Tag Archives: school

Malala – A Beacon of Hope and My Inspiration

By Meghna Sathiapalan

Imagine being on the hit-list for one of the most ruthless organizations in the world. Now imagine being a fourteen-year old on that list, a young girl fighting for female education in rural Pakistan. How would you react to being targeted for speaking up about the lack of education, what some would call a basic human right?

During an interview with Jon Stewart, former host of The Daily Show, Malala Yousafzai, a young Pakistani girl who actually had to survive the hypothetic question above, gave the following answer:

I started thinking about that and I used to think that the Talib would come and he would just kill me, but then I said if he comes, what would you do Malala? Then I would reply to myself, Malala just take a shoe and hit him, but then I said, if you hit a Talib with your shoe, then there would be no difference between you and the Talib. You must not treat others with cruelty, you must fight others, but through peace and through dialogue and through education. Then I said I would tell him how important education is and that I even want education for your children as well and I would tell him, that’s what I want to tell you, now do what you want.”

This quote not only left Jon Stewart speechless, but also enticed me to read more about this amazing girl. I learned that, after posting on a global forum about being restricted from going to school, the Taliban actually threatened to kill Malala for her simple words. Her first instinct was to fear for her parents’ safety because, as she later mentions in her interview, she didn’t think any group would be capable of killing a child. However, one day on her way to school, Malala’s bus was stopped by Taliban militants who swiftly boarded and demanded for the kids to reveal which of the bus-riding girls was Malala. In terror, a few of the child passengers looked hesitantly at Malala, at which point one of the militants walked up to her and shot her in the head.

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“Don’t Think”

By Shelly Hacco

“Don’t Think”, a UCB School of Improv motto, is a simple phrase, yet a way of life for its students and members. But, let’s back up a moment; this first sentence has most likely already created some questions in your head.

  1. What is UCB?
  2. What the heck is “improv”?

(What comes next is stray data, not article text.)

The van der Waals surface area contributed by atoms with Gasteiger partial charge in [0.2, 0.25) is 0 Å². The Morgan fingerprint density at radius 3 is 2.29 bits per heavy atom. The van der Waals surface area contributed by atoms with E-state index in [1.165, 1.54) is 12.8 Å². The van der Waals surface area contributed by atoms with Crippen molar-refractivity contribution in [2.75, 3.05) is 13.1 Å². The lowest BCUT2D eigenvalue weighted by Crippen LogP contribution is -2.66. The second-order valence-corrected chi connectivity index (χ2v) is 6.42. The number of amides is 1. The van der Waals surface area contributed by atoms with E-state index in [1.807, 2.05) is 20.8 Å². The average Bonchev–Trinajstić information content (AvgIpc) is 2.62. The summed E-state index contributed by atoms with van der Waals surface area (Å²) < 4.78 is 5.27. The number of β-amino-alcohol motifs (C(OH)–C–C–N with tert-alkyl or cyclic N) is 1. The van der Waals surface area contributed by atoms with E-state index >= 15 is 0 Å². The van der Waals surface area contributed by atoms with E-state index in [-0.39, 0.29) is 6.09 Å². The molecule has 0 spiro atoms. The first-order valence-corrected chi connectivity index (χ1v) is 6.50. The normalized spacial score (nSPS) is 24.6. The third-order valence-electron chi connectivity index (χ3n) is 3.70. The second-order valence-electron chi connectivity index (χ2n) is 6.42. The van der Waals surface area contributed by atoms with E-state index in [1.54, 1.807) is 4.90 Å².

3. What do you mean “Don’t Think”? I am a student; I need to think to graduate!

To begin, improv, short for improvisation, is a form of unscripted acting; it’s when actors go off the page and trust their instincts and their scene partners to form a full scene (a story with a beginning, middle, and end) from scratch. Many movies, mostly comedy (but some dramatic) have actually used improvised dialogue in their final cuts, so, odds are, you have already seen improv in action but never knew it. UCB, short for Upright Citizens Brigade, is a school that trains actors, comedians, and even folks in need of a fun hobby, how to be successful improvisers.

Alright, so improvisers make up scenes as they go… ok… wouldn’t they need to THINK to do that? The answer is no. Thinking is actually the death of good improv, or at least that’s what I’m beginning to understand as I trudge my way through UCB’s frightening, yet exhilarating, Improv 101 course.

UCB's Sunset Blvd. Location
UCB’s Sunset Blvd. Location

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Parlez-vous français?

By Autumn Palen

In my junior (third) year of high school, Istatue resized visited London and Paris with a handful of my classmates. My high school, the wonderfully fictional-sounding High Tech High, had something called “Intersession”. The week before spring break, every student was free to choose something they wanted to take part in for a week. Every event was hosted by the teacher, and it was usually something along the lines of surfing, or visiting restaurants, or, the one I usually chose, creative writing. Some offered international trips, like snorkeling in Belize, and, of course, a trip to London and Paris.

It was in the months leading up to this trip that I started to learn French. I went online, to websites offering free lessons, and learned as much as I could. Continue reading Parlez-vous français?